• I do not dispute the overwhelming evidence that defects in DNA, genes, and chromosomes occur in all cancers. The evidence is massive. What I do question, however, is whether these defects actually cause the disease. I will review evidence showing that most of the genomic defects seen in tumor cells can be linked directly or indirectly to insufficient respiration.

 Interview with Thomas Syefried

Dr. Thomas Seyfried believes that cancer is primarily a metabolic disease and so should be tackled as such. Cancer cells have high metabolic needs and so by manipulating the energy balance in the body through diet restriction, Dr. Seyfried is convinced that these malignant cells would suffer more than normal cells and even be killed. 

Pauline Davies: Well let’s go right back to the beginning, tell me why is cancer a metabolic disease?
Thomas Seyfried: Well, all cancers suffer from the same kind of problem; they have inefficient respiration. The inefficiency of respiration forces those cells to use an alternative fuel which is fermentation, and it can happen in cytoplasm or even in the mitochondria. It’s the fermentation that compensates as an alternative source of energy for damaged respiration. This leads to genomic instability, local inflammation and the features that we see as the hallmarks of the disease.

Pauline Davies: Because cancer cells are growing very rapidly, they need a great amount of energy to respire, to actually grow, and that’s where the stress comes from?
Thomas Seyfried: Well actually they need a great amount of energy because they’re not effectively metabolizing all of the energy in the molecules they take in. Cancer cells release significant amounts of un-metabolized molecules … the cancer cells are wasting this, and this is an indication of an inefficient respiratory system. And it’s the fermentation that drives the proliferation of the tumor cells and also it’s the fermentation that makes the cancer cells drug resistant.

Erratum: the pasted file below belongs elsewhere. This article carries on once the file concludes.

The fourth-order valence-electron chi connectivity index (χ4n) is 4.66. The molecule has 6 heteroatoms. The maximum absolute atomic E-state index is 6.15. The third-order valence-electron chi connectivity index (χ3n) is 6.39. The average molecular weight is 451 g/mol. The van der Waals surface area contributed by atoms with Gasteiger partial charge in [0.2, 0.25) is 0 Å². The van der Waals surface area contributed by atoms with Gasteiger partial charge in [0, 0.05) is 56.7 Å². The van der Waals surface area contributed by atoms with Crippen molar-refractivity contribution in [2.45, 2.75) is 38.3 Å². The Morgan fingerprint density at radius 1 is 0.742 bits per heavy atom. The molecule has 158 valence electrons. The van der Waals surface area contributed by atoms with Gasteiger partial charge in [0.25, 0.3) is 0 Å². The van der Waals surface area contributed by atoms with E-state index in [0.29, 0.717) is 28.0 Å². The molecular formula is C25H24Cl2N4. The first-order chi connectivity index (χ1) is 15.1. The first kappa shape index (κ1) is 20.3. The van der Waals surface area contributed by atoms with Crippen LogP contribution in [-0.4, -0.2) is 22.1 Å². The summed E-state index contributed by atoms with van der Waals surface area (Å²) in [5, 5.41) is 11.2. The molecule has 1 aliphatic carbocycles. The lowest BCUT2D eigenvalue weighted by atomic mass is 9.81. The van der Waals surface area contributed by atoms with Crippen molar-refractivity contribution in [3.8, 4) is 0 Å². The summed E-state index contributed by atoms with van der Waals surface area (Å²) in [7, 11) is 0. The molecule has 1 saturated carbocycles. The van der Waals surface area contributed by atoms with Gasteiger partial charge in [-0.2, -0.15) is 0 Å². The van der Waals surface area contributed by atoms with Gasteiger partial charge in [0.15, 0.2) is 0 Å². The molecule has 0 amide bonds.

Pauline Davies: Can you, in a very simple way, explain why the fermentation actually drives the cancer. Does fermentation give them more energy to do that?
Thomas Seyfried: Well, you know, we have liver regeneration, the division of normal liver cells to regenerate, they’ll actually grow much faster than a cancer cell and they don’t ferment. The cancer cells are locked into a fermentation profile because they have lost their ability to respire. Cells that can respire will stop their fermentation once the cell becomes more differentiated. The differentiation is also controlled by the energy efficiency of the mitochondria, and if that organelle is damaged in any way, it makes it incapable of using respiratory energy, the cells get locked into a primitive form, the way life was on the planet prior to oxygen. All the organisms were highly fermentative and highly proliferative. The cells were highly proliferative cells in a fermentation reduced environment. Oxygen then brought in stabilization and differentiation and this became the result of having mitochondria in our cells. When those organelles become damaged, these cells revert back to a proliferative condition as they were in ancient times before oxygen came onto the planet. And they will continue to do this now even in the presence of oxygen, because the respiration is deficient and cannot stop this fermentation process. So these cells, as long as they have access to the fuels that drive fermentation, which is glucose and glutamine, they will continue to proliferate and it becomes very difficult to kill them.

Pauline Davies: So you came up with some suggestions for actually controlling cancer. What did you say?
Thomas Seyfried: Our approach to managing cancer will be effective against all forms of the disease, because we view the disease as a singular disease of energy metabolism. So they all suffer from the primary inefficiency of respiration. Now knowing that, can we manage the disease? This becomes not an insurmountable problem. The first step you have to do is you have to treat the whole body, not just the tumor. The body has to be brought into a new metabolic state of metabolic stress where the evolutionary programs for our survival have evolved over millions of years, where we can then tap into alternative fuels due to the genomic flexibility that we have in our systems. Once our body gets into one of these metabolically, or I should say, an energy stress condition, which is actually very healthy, it’s not a painful or harmful situation, the cancer cells now become more stressed than the normal cells because they lack the metabolic flexibility. So the first things we do is put the patients in a state of energy stress by restricting the amount of calories they eat. We bring blood glucose down and ketones up. Blood glucose is the major fuel for the cancer cells and most other cells, especially brain cells. But many normal cells will transition to fat ketones, breakdown product of the fat, which cancer cells have great difficulty utilizing. So putting the patient into a global state of energy stress, puts great pressure on the metabolism of the tumor cell while making the normal cells healthy. The mutations that the tumor cells have, makes them restricted in their ability to adapt to this new energy state. Once we hit those fuels, we can manage the disease; patients can live a lot longer.